Du November 03 2010 to November 07 2010


Stéphanie Chabot


Master's thesis project November 3 to 7,  2010
Opening Friday November 5, 7 pm

4296 Boulevard St-Laurent
Montréal, Québec H2W 1Z3

With Vertigo/Vitiligo, the artist draws our attention to forms of mimicry within dance, through costume, voice, and gestures. The work speaks of physicality, performance, and power relations between generations, genders, and races. Directly referencing the practice of Blackface in minstrel acts, the artist explores the metaphor of the tap-dancer as a particularly important nexus for thinking about the ways in which racial identities are performed and negotiated. The exhibition thus takes the viewer from the materiality of the shoe-shine laborer, to the fluidity of the tap-dancer and into the more complex realities of racial separation and hybridity.

Mansour is interested in alterations of natural skin tones that happen artificially as well as biologically. The materiality of the work presented references the creams and polishes that Minstrel performers historically applied to their face, as well as the lotions her father used to cover up de-pigmented parts of his body that were effected byvitiligo- a condition that Michael Jackson is famously known to have suffered from.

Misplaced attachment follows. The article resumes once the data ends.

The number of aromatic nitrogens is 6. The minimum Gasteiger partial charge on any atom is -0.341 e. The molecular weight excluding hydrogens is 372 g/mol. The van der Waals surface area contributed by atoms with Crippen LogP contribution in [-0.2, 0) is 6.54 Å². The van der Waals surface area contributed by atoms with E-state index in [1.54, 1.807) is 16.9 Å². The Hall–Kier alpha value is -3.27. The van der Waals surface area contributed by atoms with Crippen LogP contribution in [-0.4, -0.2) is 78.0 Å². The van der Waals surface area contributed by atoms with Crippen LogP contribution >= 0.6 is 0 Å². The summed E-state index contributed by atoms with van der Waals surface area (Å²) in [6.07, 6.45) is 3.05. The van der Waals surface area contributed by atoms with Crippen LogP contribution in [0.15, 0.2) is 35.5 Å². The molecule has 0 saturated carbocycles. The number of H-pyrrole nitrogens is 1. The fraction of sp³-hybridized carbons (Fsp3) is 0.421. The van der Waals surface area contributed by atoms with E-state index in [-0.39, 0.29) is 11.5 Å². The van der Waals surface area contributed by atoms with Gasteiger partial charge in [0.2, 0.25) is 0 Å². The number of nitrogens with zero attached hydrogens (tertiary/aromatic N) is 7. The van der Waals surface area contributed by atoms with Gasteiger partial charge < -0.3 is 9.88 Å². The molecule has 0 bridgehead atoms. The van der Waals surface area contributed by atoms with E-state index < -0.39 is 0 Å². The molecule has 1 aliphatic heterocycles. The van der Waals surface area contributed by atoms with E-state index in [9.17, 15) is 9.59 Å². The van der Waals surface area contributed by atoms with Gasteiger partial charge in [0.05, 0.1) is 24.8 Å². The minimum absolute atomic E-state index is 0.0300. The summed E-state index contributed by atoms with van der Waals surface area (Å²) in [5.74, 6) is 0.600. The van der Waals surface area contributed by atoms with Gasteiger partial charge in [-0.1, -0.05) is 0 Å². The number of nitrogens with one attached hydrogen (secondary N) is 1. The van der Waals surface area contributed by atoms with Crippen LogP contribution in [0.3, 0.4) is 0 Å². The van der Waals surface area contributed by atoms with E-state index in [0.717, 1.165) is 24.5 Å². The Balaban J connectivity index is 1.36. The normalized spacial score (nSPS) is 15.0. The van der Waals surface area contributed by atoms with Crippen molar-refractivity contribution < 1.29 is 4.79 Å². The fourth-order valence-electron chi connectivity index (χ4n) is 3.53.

Performance everyday 12 to 3pm

Nahed Mansour est une artiste en performance, vidéo et installation. Son intérêt pour les représentations des relations raciales et de genre l’amène à explorer des archives personnelles et historiques. Elle possède un Baccalauréat en Études sémiotiques et visuelles de l’Université de Toronto et termine présentement une Maîtrise de beaux arts en Open Media à l’Université Concordia. Son œuvre connaît une large diffusion, incluant à Nuit Blanche (Toronto, 2006 et 2009), DSM-V+ (Québec, 2006), 7a*11d International Festival of Performance Art (Toronto, 2006), ainsi que dans le cadre d’une résidence d’artiste à AKA / Red Shift Gallery (Saskatoon, 2008).